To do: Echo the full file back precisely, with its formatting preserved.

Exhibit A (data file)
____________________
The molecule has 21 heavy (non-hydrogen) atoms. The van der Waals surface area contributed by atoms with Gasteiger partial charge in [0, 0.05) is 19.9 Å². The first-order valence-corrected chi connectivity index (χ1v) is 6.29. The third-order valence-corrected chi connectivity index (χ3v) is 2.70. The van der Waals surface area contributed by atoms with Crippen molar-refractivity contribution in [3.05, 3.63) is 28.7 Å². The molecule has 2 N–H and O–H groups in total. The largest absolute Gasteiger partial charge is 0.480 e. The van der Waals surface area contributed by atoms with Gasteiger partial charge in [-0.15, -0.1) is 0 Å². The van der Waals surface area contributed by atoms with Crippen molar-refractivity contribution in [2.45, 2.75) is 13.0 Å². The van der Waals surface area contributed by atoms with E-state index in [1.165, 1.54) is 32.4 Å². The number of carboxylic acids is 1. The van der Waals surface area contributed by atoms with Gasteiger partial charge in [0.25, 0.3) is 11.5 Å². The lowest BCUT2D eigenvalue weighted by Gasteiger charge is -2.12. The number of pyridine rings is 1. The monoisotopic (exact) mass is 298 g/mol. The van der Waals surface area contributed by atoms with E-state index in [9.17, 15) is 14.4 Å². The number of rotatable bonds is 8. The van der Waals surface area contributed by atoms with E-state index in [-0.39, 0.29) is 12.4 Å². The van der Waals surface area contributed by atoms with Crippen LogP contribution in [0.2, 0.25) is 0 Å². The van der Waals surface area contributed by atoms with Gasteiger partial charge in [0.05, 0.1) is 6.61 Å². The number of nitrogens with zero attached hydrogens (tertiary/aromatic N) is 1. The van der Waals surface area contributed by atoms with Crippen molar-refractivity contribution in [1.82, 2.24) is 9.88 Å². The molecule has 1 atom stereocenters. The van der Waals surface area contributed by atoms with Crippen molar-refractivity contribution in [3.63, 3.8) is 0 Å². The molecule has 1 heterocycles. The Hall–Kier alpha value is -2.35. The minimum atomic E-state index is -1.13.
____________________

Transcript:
The molecule has 21 heavy (non-hydrogen) atoms. The van der Waals surface area contributed by atoms with Gasteiger partial charge in [0, 0.05) is 19.9 Å². The first-order valence-corrected chi connectivity index (χ1v) is 6.29. The third-order valence-corrected chi connectivity index (χ3v) is 2.70. The van der Waals surface area contributed by atoms with Crippen molar-refractivity contribution in [3.05, 3.63) is 28.7 Å². The molecule has 2 N–H and O–H groups in total. The largest absolute Gasteiger partial charge is 0.480 e. The van der Waals surface area contributed by atoms with Gasteiger partial charge in [-0.15, -0.1) is 0 Å². The van der Waals surface area contributed by atoms with Crippen molar-refractivity contribution in [2.45, 2.75) is 13.0 Å². The van der Waals surface area contributed by atoms with E-state index in [1.165, 1.54) is 32.4 Å². The number of carboxylic acids is 1. The van der Waals surface area contributed by atoms with Gasteiger partial charge in [0.25, 0.3) is 11.5 Å². The lowest BCUT2D eigenvalue weighted by Gasteiger charge is -2.12. The number of pyridine rings is 1. The monoisotopic (exact) mass is 298 g/mol. The van der Waals surface area contributed by atoms with E-state index in [9.17, 15) is 14.4 Å². The number of rotatable bonds is 8. The van der Waals surface area contributed by atoms with E-state index in [-0.39, 0.29) is 12.4 Å². The van der Waals surface area contributed by atoms with Crippen LogP contribution in [0.2, 0.25) is 0 Å². The van der Waals surface area contributed by atoms with Gasteiger partial charge in [0.05, 0.1) is 6.61 Å². The number of nitrogens with zero attached hydrogens (tertiary/aromatic N) is 1. The van der Waals surface area contributed by atoms with Crippen molar-refractivity contribution in [1.82, 2.24) is 9.88 Å². The molecule has 1 atom stereocenters. The van der Waals surface area contributed by atoms with Crippen molar-refractivity contribution in [3.63, 3.8) is 0 Å². The molecule has 1 heterocycles. The Hall–Kier alpha value is -2.35. The minimum atomic E-state index is -1.13.